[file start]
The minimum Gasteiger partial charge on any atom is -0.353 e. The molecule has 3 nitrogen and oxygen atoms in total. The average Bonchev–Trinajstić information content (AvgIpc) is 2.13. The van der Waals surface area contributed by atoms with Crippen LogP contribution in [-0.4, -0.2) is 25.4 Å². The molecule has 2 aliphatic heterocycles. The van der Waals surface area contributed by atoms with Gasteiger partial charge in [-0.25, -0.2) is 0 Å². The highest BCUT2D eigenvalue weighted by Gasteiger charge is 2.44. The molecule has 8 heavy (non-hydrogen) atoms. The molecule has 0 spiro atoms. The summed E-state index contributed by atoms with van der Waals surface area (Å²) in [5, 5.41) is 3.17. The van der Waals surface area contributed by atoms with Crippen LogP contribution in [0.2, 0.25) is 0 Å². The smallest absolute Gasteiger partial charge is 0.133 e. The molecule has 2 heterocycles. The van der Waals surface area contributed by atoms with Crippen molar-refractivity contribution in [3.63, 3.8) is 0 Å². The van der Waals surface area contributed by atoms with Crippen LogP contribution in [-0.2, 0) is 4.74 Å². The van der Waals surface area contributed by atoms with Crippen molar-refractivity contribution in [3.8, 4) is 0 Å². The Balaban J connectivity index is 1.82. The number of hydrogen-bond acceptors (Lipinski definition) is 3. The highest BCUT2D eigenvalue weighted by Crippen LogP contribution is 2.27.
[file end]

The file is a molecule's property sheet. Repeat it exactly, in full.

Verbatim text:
The minimum Gasteiger partial charge on any atom is -0.353 e. The molecule has 3 nitrogen and oxygen atoms in total. The average Bonchev–Trinajstić information content (AvgIpc) is 2.13. The van der Waals surface area contributed by atoms with Crippen LogP contribution in [-0.4, -0.2) is 25.4 Å². The molecule has 2 aliphatic heterocycles. The van der Waals surface area contributed by atoms with Gasteiger partial charge in [-0.25, -0.2) is 0 Å². The highest BCUT2D eigenvalue weighted by Gasteiger charge is 2.44. The molecule has 8 heavy (non-hydrogen) atoms. The molecule has 0 spiro atoms. The summed E-state index contributed by atoms with van der Waals surface area (Å²) in [5, 5.41) is 3.17. The van der Waals surface area contributed by atoms with Crippen LogP contribution in [0.2, 0.25) is 0 Å². The smallest absolute Gasteiger partial charge is 0.133 e. The molecule has 2 heterocycles. The van der Waals surface area contributed by atoms with Crippen molar-refractivity contribution in [3.63, 3.8) is 0 Å². The van der Waals surface area contributed by atoms with Crippen LogP contribution in [-0.2, 0) is 4.74 Å². The van der Waals surface area contributed by atoms with Crippen molar-refractivity contribution in [3.8, 4) is 0 Å². The Balaban J connectivity index is 1.82. The number of hydrogen-bond acceptors (Lipinski definition) is 3. The highest BCUT2D eigenvalue weighted by Crippen LogP contribution is 2.27.